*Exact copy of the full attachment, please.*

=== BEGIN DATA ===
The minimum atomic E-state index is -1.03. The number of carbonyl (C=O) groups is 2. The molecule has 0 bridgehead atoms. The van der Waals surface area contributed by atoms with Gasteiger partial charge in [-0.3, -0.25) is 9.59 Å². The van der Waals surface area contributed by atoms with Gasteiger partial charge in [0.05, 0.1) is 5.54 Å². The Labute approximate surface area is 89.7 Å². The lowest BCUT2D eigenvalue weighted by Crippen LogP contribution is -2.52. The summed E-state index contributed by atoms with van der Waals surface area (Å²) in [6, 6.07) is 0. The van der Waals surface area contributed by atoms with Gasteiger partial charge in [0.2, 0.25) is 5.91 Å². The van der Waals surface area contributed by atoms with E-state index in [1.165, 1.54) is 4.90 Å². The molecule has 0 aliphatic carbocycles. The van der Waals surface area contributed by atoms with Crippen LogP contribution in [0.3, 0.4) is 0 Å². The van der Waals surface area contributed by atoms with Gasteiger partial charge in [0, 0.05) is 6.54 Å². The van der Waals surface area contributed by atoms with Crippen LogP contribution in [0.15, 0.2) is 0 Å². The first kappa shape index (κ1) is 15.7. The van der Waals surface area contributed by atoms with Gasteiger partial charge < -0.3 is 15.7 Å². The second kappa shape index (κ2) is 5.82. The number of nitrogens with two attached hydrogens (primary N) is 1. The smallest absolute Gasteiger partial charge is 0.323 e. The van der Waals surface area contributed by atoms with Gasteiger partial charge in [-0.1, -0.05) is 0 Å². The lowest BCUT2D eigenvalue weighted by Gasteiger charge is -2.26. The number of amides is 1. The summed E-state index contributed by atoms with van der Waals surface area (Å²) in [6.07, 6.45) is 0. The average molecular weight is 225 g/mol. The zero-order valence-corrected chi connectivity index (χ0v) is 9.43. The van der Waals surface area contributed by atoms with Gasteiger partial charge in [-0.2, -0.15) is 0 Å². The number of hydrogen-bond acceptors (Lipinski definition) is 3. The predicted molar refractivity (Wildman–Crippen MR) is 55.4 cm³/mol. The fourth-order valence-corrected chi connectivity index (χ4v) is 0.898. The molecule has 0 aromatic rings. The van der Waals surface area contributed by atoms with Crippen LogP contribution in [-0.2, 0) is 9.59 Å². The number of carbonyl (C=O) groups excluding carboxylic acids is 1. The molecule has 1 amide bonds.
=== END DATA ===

The minimum atomic E-state index is -1.03. The number of carbonyl (C=O) groups is 2. The molecule has 0 bridgehead atoms. The van der Waals surface area contributed by atoms with Gasteiger partial charge in [-0.3, -0.25) is 9.59 Å². The van der Waals surface area contributed by atoms with Gasteiger partial charge in [0.05, 0.1) is 5.54 Å². The Labute approximate surface area is 89.7 Å². The lowest BCUT2D eigenvalue weighted by Crippen LogP contribution is -2.52. The summed E-state index contributed by atoms with van der Waals surface area (Å²) in [6, 6.07) is 0. The van der Waals surface area contributed by atoms with Gasteiger partial charge in [0.2, 0.25) is 5.91 Å². The van der Waals surface area contributed by atoms with E-state index in [1.165, 1.54) is 4.90 Å². The molecule has 0 aliphatic carbocycles. The van der Waals surface area contributed by atoms with Crippen LogP contribution in [0.3, 0.4) is 0 Å². The van der Waals surface area contributed by atoms with Gasteiger partial charge in [0, 0.05) is 6.54 Å². The van der Waals surface area contributed by atoms with Crippen LogP contribution in [0.15, 0.2) is 0 Å². The first kappa shape index (κ1) is 15.7. The van der Waals surface area contributed by atoms with Gasteiger partial charge < -0.3 is 15.7 Å². The second kappa shape index (κ2) is 5.82. The number of nitrogens with two attached hydrogens (primary N) is 1. The smallest absolute Gasteiger partial charge is 0.323 e. The van der Waals surface area contributed by atoms with Gasteiger partial charge in [-0.1, -0.05) is 0 Å². The lowest BCUT2D eigenvalue weighted by Gasteiger charge is -2.26. The number of amides is 1. The summed E-state index contributed by atoms with van der Waals surface area (Å²) in [6.07, 6.45) is 0. The average molecular weight is 225 g/mol. The zero-order valence-corrected chi connectivity index (χ0v) is 9.43. The van der Waals surface area contributed by atoms with Gasteiger partial charge in [-0.2, -0.15) is 0 Å². The number of hydrogen-bond acceptors (Lipinski definition) is 3. The predicted molar refractivity (Wildman–Crippen MR) is 55.4 cm³/mol. The fourth-order valence-corrected chi connectivity index (χ4v) is 0.898. The molecule has 0 aromatic rings. The van der Waals surface area contributed by atoms with Crippen LogP contribution in [-0.2, 0) is 9.59 Å². The number of carbonyl (C=O) groups excluding carboxylic acids is 1. The molecule has 1 amide bonds.